The Korean ‘Hallyu’ wave and its international success

Val opens our eyes to the world of Hallyu if you’re not sure that is then this is sure to be a good read for you…


I am almost certain that nowadays the vast majority of young people have at least once in their lives come across the terms Korean pop or ‘K-pop’, ‘Korean dramas’, or the not-so-recently boomed-up artist PSY’s ‘Gangnam Style’. Whether people love it or hate it (or know nothing about it), Korean cultural export has been booming for over a decade now and it is definitely here to stay. Here I will tell you a little more about its background and analyse the current international success.

The so-called “Korean wave” refers to the phenomenon of Korean entertainment and popular culture rolling over the world with pop music, TV dramas, and movies. Another term for this is “Hallyu” (?? in Korean), first used towards the end of the 20th century by the Chinese press when South Korean pop-culture rose after decades of internal censorship and began to be broadcast widely in China, Japan and South-East Asia. It steadily gained influence across Asia and, growing in popularity in these regions, it gradually spread into the Middle East, Latin America, Europe, North America and even Africa in the past two decades.

Although the ‘Korean wave’ initially boomed in Chinese speaking countries with K-pop music leading the way, it recorded the highest success in Japan with Korean dramas which appealed to a massive number of Japanese female viewers. Until today, Japan remains the most important country in the world in terms of the ‘Hallyu’ consumption. It is very common for Korean bands who are reaching out to the Japanese audience to often re-record their albums into Japanese, publish singles and new videos in Japanese and do promotions in the country tailored to the Japanese industry standards for popular acts. What’s impressive is that exports of Korean video games, television dramas and popular music (K-pop) have worldwide doubled since 1999.

K-pop, or Korean pop music, is the one area that is growing more rapidly than any other in the 21st century, which spans dance-pop, pop ballads, techno, rock, hip-hop, R&B, and so on. The rise of K-Pop worldwide started with Psy’s Gangnam Style in late 2012. The song was the first K-Pop title to reach No. 1 on the British Official Singles Chart, took 2nd place on Billboard’s Hot 100 in the US, and also topped the charts in more than 30 countries. This one viral song opened the door for more K-pop acts, who have already earned massive followings across Asia, to connect to Western audiences.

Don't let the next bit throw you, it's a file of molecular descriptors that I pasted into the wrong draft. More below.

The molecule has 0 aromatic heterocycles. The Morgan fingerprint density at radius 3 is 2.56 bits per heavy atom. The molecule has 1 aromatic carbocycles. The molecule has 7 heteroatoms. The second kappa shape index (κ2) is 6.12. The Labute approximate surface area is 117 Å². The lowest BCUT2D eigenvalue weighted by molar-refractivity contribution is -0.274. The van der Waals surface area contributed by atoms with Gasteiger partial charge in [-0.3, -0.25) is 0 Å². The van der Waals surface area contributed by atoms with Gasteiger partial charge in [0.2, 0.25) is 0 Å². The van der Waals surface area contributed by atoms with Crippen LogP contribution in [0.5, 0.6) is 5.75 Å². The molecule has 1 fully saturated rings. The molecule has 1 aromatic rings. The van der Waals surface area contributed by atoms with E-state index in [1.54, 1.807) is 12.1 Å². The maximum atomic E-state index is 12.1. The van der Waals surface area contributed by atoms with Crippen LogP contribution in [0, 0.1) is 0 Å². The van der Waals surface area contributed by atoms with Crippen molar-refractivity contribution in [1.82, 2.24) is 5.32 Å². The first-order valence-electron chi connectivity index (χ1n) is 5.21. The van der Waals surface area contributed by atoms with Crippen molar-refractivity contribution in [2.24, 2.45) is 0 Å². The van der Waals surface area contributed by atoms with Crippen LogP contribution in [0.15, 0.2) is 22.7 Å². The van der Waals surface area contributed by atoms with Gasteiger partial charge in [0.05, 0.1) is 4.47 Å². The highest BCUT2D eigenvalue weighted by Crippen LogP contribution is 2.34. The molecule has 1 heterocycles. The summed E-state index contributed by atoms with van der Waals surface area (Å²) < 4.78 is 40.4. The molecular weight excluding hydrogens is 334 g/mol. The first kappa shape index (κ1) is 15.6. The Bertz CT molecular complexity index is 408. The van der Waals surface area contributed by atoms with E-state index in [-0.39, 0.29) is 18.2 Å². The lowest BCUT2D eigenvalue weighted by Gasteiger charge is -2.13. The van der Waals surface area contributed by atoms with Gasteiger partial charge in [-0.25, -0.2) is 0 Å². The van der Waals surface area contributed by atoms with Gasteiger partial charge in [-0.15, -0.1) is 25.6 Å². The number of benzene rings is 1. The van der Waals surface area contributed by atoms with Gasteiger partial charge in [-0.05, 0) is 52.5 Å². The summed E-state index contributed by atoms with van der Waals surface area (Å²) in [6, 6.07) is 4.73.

Most recently, the Korean seven-member rapper-vocal group ‘BTS’ recorded a milestone in the Hallyu wave, when they won the Billboard Music Awards for Top Social Artist this May. Being the first Korean band to be awarded at an American ceremony, they have overtaken pop superstars like Justin Bieber, Selena Gomez, Ariana Grande and Shawn Mendes in the category, thanks to their devoted global following of fans (see image) Despite not singing in English, ‘BTS’ have already toured the US and sold out venues in Los Angeles, Chicago and New York.

Furthermore, it is said that ‘BTS’ are the band within the industry that is changing what K-pop stands for, not only by producing and creating their own music but more importantly, by addressing youth-related and social issues publicly, which is not seen very often in the often disclosed and reserved society of South Korea. This, along with their many qualities has earned them the spot of being one of the best worldwide recognised K-pop acts. [For more information on how they revolutionize the industry, refer to the article: https://www.dailydot.com/upstream/bts-kpop-korean-boy-band/]

‘BTS’ rank amongst many others acts and artists, however, who have debuted before them and have gained considerable international attention. To name a few: ‘EXO’, whose popularity in their homeland surpasses any other artists; ‘Big Bang’, titled ‘Kings of K-pop’, whose fashion-icon leader ‘G-Dragon’ is currently on a solo world tour (coming to the UK too); as well as ‘Girls’ Generation’; ‘Super Junior’; ‘PSY’ and many many more. The world of K-pop is vast, colorful and heavily visually-oriented, and although often too extravagant for the ‘Western audience’, it is also an exciting culture to become acquainted with to see what sells as pop on the other side of the world. To sign off, I’ll leave you guys with some recommendations on popular Hallyu exports!

Top 5 personal recommendations to get acquainted with (modern day) K-pop:
BTS – Blood Sweat & Tears
EXO – KO KO BOP
BLACKPINK – BOOMBAYAH
EXID – Up & Down
SEVENTEEN – Don’t Wanna Cry

For fans of dramas and international tv-shows, 5 K-dramas worth watching:
Cheese In the Trap
She Was Pretty
Fight My Way
Weightlifting Fairy Kim Bok Joo
Goblin

I hope this post was informative, and now that we have put down the basics and context of the Korean Wave, in the future I’d like to look closer at how the Hallyu affects the modern youth! Hope everyone has a lovely rest of the holidays, xx V (???)?

References:
http://www.korea.net/AboutKorea/Culture-and-the-Arts/Hallyu
http://globe-one.com/power-of-culture-hallyu-the-korean-wave-4636/
https://quod.lib.umich.edu/i/iij/11645653.0002.102/–hallyu-20-the-new-korean-wave-in-the-creative-industry?rgn=main;view=fulltext
http://www.economist.com/node/15385735
http://iwahs.org/what-is-hallyu/?ckattempt=1
http://www.bbc.com/news/entertainment-arts-39998511